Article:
In 2015, Duffy was named president of Carnival Cruise Line, which carries more passengers a year than any other cruise line. During her first year, she set out to visit every ship in the fleet, traveling as far as the Bahamas and Australia, she said.
“I believe in getting out and about and being where the action really is,” she said. “You’ve got to get out and hear from your people and customers.”
Duffy said she tries to get out of her office as often as possible to meet with employees to ensure that they are happy and doing their best to treat customers well. She has encouraged workers who deliver laundry and dry cleaning to include a note, wishing patrons a good cruise.
“Visiting our ships regularly and making these connections sets the tone and gives us a lot of insight into what’s working well, areas we can improve and ideas for innovation,” she said.
Safe and fun
The company is still working to repair its image. Before she took over the cruise line, the company invested about $300 million to improve the safety and reliability of its ships by adding an extra generator to each ship and improving the fire-suppression systems. The move came partly in response to the Carnival Triumph mishap. The company now plans to invest an additional $200 million to overhaul and rename the Triumph as the Carnival Sunrise. The upgrades will include new restaurants, bars and water park features.
Earlier this year, Duffy introduced NBA star Shaquille O’Neal as Carnival’s new chief fun officer. Television ads highlight the 7-foot-2-inch Basketball Hall of Famer clowning with staff at the company’s Miami headquarters and showing off the features of a cruise ship. “I just felt he embodied what our brand is all about,” Duffy said of O’Neal.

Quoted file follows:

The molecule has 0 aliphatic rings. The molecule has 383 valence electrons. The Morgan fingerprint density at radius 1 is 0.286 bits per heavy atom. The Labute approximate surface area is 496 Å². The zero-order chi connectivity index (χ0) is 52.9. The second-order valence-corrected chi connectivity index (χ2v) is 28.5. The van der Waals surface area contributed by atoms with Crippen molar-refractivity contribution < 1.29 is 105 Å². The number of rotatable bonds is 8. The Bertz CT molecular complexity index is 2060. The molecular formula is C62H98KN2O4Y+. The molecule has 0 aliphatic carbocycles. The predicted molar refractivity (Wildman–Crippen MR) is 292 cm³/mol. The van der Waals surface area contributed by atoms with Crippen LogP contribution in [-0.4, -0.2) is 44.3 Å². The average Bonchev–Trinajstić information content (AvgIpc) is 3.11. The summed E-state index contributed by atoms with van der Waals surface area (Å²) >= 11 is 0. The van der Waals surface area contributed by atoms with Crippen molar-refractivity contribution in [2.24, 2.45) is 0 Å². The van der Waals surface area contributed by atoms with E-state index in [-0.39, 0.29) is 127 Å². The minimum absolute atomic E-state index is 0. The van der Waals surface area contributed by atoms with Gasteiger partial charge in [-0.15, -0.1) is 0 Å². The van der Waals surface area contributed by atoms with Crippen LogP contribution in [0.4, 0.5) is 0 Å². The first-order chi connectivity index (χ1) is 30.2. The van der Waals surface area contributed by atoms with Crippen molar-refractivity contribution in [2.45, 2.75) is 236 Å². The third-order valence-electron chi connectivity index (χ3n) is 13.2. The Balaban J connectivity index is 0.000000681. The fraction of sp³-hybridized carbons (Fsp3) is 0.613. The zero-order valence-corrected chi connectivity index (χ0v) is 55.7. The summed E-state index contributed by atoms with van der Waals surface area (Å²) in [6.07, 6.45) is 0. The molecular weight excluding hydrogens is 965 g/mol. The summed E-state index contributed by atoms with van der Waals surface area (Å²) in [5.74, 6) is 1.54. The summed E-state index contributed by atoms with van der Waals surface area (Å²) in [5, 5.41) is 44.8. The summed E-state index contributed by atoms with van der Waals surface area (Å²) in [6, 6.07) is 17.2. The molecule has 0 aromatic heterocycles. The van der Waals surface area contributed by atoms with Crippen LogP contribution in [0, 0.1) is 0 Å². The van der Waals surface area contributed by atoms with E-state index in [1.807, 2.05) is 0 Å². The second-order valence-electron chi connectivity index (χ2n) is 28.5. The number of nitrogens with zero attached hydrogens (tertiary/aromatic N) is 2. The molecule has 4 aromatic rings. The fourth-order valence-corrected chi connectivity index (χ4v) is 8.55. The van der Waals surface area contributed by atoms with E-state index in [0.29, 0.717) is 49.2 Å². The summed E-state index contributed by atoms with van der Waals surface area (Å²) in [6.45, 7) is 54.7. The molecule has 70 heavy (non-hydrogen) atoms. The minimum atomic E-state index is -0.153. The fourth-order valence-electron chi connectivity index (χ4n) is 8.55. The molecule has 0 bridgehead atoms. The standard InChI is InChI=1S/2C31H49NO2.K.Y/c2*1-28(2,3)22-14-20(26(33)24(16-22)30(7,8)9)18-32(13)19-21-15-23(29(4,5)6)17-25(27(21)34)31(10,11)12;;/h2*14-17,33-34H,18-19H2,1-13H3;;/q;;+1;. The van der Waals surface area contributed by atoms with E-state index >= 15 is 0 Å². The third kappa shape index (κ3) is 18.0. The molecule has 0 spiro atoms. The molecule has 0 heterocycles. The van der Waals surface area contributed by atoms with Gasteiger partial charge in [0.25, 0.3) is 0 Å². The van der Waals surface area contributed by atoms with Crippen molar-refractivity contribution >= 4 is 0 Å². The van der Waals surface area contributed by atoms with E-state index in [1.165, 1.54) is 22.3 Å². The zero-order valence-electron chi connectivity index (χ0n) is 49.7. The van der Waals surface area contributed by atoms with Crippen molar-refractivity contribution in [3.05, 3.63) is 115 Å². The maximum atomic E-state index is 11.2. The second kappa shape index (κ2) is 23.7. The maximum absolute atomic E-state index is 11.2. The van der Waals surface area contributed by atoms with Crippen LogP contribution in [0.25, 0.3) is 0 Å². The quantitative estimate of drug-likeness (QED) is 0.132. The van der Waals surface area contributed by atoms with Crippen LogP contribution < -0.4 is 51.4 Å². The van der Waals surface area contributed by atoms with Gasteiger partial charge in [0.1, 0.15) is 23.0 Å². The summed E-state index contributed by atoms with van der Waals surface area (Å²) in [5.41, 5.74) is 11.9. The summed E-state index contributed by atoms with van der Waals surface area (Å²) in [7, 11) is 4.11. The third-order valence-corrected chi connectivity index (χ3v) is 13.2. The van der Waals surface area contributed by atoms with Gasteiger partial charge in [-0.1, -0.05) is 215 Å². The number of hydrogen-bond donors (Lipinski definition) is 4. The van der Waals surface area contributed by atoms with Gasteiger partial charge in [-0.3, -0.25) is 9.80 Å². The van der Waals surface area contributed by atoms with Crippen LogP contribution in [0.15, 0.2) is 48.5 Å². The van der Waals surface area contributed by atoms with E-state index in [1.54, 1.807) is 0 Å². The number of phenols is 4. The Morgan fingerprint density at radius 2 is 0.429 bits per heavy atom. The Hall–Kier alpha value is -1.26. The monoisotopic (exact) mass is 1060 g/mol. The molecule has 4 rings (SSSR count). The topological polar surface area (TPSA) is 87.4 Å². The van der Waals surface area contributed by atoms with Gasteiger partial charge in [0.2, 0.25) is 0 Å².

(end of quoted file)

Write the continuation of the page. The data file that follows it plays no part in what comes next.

With consumer confidence strong and travel in high demand, Duffy said Carnival is hoping to attract new cruise passengers by putting to sea three new ships over the next four years. The Cruise Lines International Assn. estimates that 26.6 million people took cruises in 2017 compared with 24.7 million in 2016, a 7% increase.
The next new ship to be put to sea by Carnival Cruise Line will be the Carnival Panorama, which will be docked in Long Beach year-round to sail to the Mexican Riviera, starting in December 2019. “We are definitely making a bigger commitment to the West Coast,” she said.
Carnival Corp., the parent company of Duffy’s cruise line, reported a small increase — 2% — in total passengers to 2.97 million in the three months that ended May 31. The company said bookings are running slightly ahead of the prior year at prices that are in line with the previous year.
Duffy said she believes cruise travelers have gotten Carnival Cruise Line’s message about its improved safety.
“We have been able to demonstrate, over a lot of work and communication, that this is an industry that puts safety above everything else,” she said. “There is always more that we are looking to do. It’s a continuous process.”